Unique among cities in the regions, Iloilo City has been promoting itself to tourists and investors despite the pandemic. The recent COVID-19 surge has forced Mayor Jerry Treñas to declare a “hard lockdown,” but this does not seem to stop the city’s tourism office from continuously running the by now familiar colorful ad promoting Iloilo tourism on YouTube and other social media.
The defiant optimism is reflected in the art exhibit “Ilonggo Republic,” now running at NCCA (National Commission for Culture and the Arts) Gallery in Intramuros. The first Manila solo show of 32-year-old Iloilo artist Kristoffer Brasileño, “Ilonggo Republic” is a dose of Ilonggo optimism for a COVID-19-harried and -harassed nation. It is a colorful celebration of buoyancy and resilience.
Brasileño, who teaches fine arts at his alma mater the University of San Agustin and also at the Central Philippine University, said collective optimism as well as collaboration is needed for the country to prevail against COVID-19.
“Over the course of the pandemic, I was able to continue my art production despite the challenges of constant lockdowns, the difficulty of online classes, and the constant fear for the health and safety of loved ones,” he said.
“In those moments, I found refuge in artmaking and experienced the many instances where it sustained my needs. I also saw how friends, family, colleagues and the art community helped me despite facing their own needs and challenges.”
Artists have a role to play during crises and disasters. “Living in a close-knit community like Iloilo City is comforting,” said Brasileño. “At the onset of the pandemic, local artists in partnership with the city government sold artworks to raise funds for masks and acquisition of vaccines. We raised a couple of millions through the sale. It was a small percentage of the amount needed to vaccinate the majority of the population, but in that small effort people saw our ability to take part in the affairs of the community.”
Women and blooms
Gallerygoers are welcomed with a flower box on an all-yellow platform right at the entrance, its four panels graced by portraits of Panay women with their faces framed by colorful blooms.
The floral “art installation” prefigures the exhibit’s portraits of mainly women figures that to the artist represent the many faces of Iloilo. In “The Queen and Her Gift,” a young Iloilo girl wearing a salakot holds an icon of the Santo Niño, the Child Jesus image whose Catholic devotion is promoted by the Augustinians, the first missionaries in the country who evangelized Panay Island. The Santo Niño devotion is the biggest in the Philippines, bigger than the Black Nazarene of Quiapo. Iloilo itself is a center of Santo Niño devotion: Witness its Dinagyang festival every January.
Just as much identified with Iloilo and the Visayas as the Santo Niño is the Panay epic Hinilawod, so Brasileño has done a portrait of Nay Lucing, an epic chanter from Calinog, part of the long ancient line of binukot, vestal virgins and kept maidens of the indigenous group Panay Bukidnon whose task it is to commit the epic to memory and pass it on to the next generations.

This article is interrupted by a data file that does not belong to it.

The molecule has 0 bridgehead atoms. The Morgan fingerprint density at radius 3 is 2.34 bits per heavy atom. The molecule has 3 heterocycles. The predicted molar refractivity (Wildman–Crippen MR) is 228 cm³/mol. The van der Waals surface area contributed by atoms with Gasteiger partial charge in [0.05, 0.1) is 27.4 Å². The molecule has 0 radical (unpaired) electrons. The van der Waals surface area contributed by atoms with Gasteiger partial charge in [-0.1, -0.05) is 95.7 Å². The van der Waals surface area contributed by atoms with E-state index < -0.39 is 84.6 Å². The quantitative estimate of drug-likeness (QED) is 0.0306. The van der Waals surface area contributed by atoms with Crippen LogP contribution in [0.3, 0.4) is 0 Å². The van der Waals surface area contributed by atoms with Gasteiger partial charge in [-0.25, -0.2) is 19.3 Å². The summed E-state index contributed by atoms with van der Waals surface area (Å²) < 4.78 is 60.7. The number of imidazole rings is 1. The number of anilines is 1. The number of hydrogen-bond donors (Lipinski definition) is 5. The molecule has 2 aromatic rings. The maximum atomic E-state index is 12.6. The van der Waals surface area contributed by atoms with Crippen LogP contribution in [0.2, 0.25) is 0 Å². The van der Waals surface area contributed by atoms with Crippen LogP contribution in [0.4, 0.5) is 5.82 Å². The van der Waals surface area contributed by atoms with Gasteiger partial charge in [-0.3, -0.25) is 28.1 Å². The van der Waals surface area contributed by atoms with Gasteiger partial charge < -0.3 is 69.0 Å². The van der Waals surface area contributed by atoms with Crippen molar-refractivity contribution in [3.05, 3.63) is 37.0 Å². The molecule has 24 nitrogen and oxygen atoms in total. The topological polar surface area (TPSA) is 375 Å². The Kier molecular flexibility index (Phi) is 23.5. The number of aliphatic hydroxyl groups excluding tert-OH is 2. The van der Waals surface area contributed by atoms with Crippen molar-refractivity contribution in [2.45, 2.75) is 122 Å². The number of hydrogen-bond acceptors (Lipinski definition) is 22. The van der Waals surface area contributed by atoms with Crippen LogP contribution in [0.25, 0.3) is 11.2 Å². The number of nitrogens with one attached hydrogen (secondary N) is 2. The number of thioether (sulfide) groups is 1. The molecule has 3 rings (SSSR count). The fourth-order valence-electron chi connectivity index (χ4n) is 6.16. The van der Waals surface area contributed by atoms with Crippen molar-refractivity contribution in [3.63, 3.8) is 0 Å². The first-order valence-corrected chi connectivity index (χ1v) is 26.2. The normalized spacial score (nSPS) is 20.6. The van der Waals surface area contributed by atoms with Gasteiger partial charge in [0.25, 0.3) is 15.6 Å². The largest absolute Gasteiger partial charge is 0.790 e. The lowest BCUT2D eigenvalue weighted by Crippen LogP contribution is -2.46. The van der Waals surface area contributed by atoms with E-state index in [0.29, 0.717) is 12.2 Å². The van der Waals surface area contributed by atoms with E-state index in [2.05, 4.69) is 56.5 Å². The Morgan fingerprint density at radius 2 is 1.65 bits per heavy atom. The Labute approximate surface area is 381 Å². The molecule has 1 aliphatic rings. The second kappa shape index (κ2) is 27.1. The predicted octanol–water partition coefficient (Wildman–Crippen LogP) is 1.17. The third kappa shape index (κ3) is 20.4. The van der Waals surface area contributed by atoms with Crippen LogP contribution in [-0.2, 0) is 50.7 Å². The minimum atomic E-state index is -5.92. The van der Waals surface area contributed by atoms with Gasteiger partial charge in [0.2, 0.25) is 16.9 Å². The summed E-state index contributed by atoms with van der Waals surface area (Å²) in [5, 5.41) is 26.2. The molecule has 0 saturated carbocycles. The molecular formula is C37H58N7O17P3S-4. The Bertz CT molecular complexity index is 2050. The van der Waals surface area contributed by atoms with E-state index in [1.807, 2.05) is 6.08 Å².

The title of the work, “Keeper of Our Myths,” is likewise defiant of the historicist tendency to dismiss myths or to use the word pejoratively. Brasileño reaffirms in striking visual terms what the literature scholar Northrop Frye has asserted about myths: that they are “sacred stories that tell a society what it is important for it to know.”
The pre-Christian and the Christian meld in “Edenic Rupture,” which, in its searing, tensile and very kinetic composition, suggests the break or rather, cosmic continuum, between the primitive and the evolutionary, and the anthropological and the feminine. Once more humanity is represented by the woman who’s surrounded by whirling flora and fauna, the flux of nature governed by the maternal.
The floral motifs that flank the women-portraits reinforce the Panay iconography, the rose and the white lily being Catholic images widely associated with the purity and beauty of the Blessed Virgin Mary.
The exhibit layout supports the floral motif. “Installations of scattered flowers are used as part of the curatorial concept,” said curator Delan Robillos. “They speak not only of Brasileño’s fondness for beauty but also of the cycle and evolution of the llonggo artist’s art and artistry.”
The only male figuration here is the artist’s self-portrait or rather, half-face portrait. “Brasileño shifts the gaze back to him as his likeness stares at his audience, half of his face absent from the frame,” writes writer Allyn May Canja in the exhibit notes. “He is part of the community that he portrays.”
The mounting of the exhibit at NCCA Gallery is gorgeous. Yellow and gray are the color motifs. They’re the Pantone 2021 colors of the year, Robillos explained, referring to the New Jersey-based firm that issues the color matching system used in graphic, product, and fashion design and printing and manufacturing industries. The color combination exudes optimism and positivity.
“‘Ilonggo Republic’ is sending the same message,” Robillos said. “Artists from the regions are doubly affected by the pandemic that shook the world, but Kristoffer Brasileño will continue to create and express himself and his art will continue to grow and blossom.” —CONTRIBUTED INQ
“Ilonggo Republic” by Kristoffer Brasileño is running at NCCA Gallery, 633 General Luna St., Intramuros, Manila, until Sept. 30. To see the virtual exhibit, visit my.matterport.com/show/?m=UjKS3DZuwGK.